Long time to get to this but here’s my conundrum: do I cancel my email subscription to save my inbox (and sanity), and just re-subscribe to the print version of the magazine? Yeah, I’ll be paying for a magazine that repeats itself, but at least I won’t be inundated with spam.

What about you? Do you read WD? If so, how? Print, online, e-reader?

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11 thoughts on “To WD or not to WD

  1. I think yours is a remarkable comment and useful,too.
    I’m not a subscriber myself ,but I happened to read some issues of the publication ,and I totally agree with you. Lol

  2. I don’t read WD (print or online), but I would hope there is a way to unsubscribe from certain emails, like the contests, or offers, etc. Most websites have that option, so if they don’t, it may be worth bugging them about!

    Great tips from Nancy Kress, BTW. Rereading “Characters, Emotion, and Viewpoint” and she hits on those same ideas near the beginning of the book.

    1. Yeah, I know I checked into that once, but it seemed it was all or nothing. I’ll check again.

      The thing is, I wouldn’t have ever come across Ms. Kress if not for WD. And she does offer some good, sensible advice.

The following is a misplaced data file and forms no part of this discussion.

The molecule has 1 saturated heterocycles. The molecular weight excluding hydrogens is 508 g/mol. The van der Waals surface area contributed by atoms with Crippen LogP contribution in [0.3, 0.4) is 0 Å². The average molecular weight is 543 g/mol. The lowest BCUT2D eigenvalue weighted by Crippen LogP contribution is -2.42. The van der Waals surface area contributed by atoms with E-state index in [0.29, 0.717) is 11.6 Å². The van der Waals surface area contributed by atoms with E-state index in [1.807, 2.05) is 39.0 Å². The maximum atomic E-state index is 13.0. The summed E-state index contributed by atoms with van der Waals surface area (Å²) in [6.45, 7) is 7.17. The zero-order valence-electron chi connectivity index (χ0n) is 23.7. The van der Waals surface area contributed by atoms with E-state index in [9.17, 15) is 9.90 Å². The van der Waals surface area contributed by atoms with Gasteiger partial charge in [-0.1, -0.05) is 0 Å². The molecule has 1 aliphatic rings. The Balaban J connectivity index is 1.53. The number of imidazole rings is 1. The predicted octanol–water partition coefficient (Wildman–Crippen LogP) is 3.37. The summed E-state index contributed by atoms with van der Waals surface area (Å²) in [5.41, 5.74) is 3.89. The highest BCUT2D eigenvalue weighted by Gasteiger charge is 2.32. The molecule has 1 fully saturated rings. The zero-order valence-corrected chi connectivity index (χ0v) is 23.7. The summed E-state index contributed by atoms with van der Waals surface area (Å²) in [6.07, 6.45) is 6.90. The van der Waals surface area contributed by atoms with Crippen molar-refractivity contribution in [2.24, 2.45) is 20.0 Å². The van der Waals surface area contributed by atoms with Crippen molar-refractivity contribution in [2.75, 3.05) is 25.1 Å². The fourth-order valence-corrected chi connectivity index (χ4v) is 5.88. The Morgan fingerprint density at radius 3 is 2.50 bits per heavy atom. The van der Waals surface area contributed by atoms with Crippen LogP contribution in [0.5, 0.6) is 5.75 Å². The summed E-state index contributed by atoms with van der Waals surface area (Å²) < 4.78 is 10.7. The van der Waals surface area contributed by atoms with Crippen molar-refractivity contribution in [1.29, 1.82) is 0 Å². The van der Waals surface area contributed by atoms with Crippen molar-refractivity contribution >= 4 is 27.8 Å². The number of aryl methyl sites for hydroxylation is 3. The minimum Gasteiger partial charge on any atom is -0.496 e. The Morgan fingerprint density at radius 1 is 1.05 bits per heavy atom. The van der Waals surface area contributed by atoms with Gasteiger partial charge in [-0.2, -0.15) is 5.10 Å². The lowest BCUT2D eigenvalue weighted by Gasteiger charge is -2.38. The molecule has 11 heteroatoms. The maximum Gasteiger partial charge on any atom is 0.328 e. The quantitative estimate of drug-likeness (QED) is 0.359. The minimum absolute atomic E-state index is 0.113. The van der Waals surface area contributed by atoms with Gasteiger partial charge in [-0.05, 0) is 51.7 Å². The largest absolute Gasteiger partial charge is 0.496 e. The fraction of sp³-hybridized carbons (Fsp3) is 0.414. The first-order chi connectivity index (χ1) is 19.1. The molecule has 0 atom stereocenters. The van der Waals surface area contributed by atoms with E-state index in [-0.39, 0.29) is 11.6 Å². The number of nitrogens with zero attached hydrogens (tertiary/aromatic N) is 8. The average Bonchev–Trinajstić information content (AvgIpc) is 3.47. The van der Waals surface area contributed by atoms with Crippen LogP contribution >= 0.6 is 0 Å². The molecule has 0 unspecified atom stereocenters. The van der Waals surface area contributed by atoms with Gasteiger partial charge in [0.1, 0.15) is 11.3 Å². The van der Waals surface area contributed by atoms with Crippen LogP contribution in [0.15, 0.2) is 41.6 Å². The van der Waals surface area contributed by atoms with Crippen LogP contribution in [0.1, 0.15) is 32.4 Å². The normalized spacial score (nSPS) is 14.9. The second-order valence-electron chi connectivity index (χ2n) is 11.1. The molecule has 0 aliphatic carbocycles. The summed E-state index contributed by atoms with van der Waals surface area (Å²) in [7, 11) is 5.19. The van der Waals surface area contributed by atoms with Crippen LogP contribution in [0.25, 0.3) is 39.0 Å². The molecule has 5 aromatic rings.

3. Take a few weeks to investigate other sources of writing advice — e-mail newsletters like Funds For Writers, for instance — and other magazines — The Writer comes to mind. Decide if it’s writing advice you’re looking for, or inspiration and encouragement, or marketing information, or what. Then decide if Writers Digest gives you anything you need.

    I sure sympathize with not wanting clutter in your inbox. I also sympathize with not wanting to kill trees for a publication you’ll only glance at most of the time. But, we want to keep our print publications around — after all, when you’re a famous writer, you might sell them an article about your special techniques! 😉 Perhaps you could see if your local library has any similar publications to check out.

    1. Excellent ideas! Especially the library. Since getting my Nook, I’ve completely forgotten about the library. Shame on me. I’ll stop by next week and check out the magazine rack. Thanks!